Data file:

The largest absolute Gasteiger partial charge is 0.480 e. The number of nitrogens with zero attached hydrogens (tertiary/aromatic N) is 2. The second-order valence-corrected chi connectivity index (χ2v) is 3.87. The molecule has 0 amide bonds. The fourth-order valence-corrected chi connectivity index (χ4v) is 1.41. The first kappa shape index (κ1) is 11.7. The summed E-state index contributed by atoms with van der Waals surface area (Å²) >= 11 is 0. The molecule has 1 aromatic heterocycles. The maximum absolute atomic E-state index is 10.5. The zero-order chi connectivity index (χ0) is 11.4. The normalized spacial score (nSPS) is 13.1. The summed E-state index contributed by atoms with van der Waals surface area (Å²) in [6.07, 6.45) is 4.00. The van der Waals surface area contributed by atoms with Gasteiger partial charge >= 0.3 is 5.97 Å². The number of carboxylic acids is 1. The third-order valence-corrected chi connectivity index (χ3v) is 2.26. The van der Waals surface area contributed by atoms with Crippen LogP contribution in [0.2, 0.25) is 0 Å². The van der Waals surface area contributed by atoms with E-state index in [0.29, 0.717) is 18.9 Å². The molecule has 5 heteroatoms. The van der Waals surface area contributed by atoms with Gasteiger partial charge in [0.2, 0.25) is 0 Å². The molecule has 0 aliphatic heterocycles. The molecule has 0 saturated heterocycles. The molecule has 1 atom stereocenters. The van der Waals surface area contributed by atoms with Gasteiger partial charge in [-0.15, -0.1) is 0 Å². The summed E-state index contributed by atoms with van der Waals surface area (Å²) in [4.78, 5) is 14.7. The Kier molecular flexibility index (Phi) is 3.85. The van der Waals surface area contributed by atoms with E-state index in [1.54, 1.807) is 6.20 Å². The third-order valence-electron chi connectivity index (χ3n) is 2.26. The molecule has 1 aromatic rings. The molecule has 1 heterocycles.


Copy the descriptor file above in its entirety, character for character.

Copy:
The largest absolute Gasteiger partial charge is 0.480 e. The number of nitrogens with zero attached hydrogens (tertiary/aromatic N) is 2. The second-order valence-corrected chi connectivity index (χ2v) is 3.87. The molecule has 0 amide bonds. The fourth-order valence-corrected chi connectivity index (χ4v) is 1.41. The first kappa shape index (κ1) is 11.7. The summed E-state index contributed by atoms with van der Waals surface area (Å²) >= 11 is 0. The molecule has 1 aromatic heterocycles. The maximum absolute atomic E-state index is 10.5. The zero-order chi connectivity index (χ0) is 11.4. The normalized spacial score (nSPS) is 13.1. The summed E-state index contributed by atoms with van der Waals surface area (Å²) in [6.07, 6.45) is 4.00. The van der Waals surface area contributed by atoms with Gasteiger partial charge >= 0.3 is 5.97 Å². The number of carboxylic acids is 1. The third-order valence-corrected chi connectivity index (χ3v) is 2.26. The van der Waals surface area contributed by atoms with Crippen LogP contribution in [0.2, 0.25) is 0 Å². The van der Waals surface area contributed by atoms with E-state index in [0.29, 0.717) is 18.9 Å². The molecule has 5 heteroatoms. The van der Waals surface area contributed by atoms with Gasteiger partial charge in [0.2, 0.25) is 0 Å². The molecule has 0 aliphatic heterocycles. The molecule has 0 saturated heterocycles. The molecule has 1 atom stereocenters. The van der Waals surface area contributed by atoms with Gasteiger partial charge in [-0.15, -0.1) is 0 Å². The summed E-state index contributed by atoms with van der Waals surface area (Å²) in [4.78, 5) is 14.7. The Kier molecular flexibility index (Phi) is 3.85. The van der Waals surface area contributed by atoms with E-state index in [1.54, 1.807) is 6.20 Å². The third-order valence-electron chi connectivity index (χ3n) is 2.26. The molecule has 1 aromatic rings. The molecule has 1 heterocycles.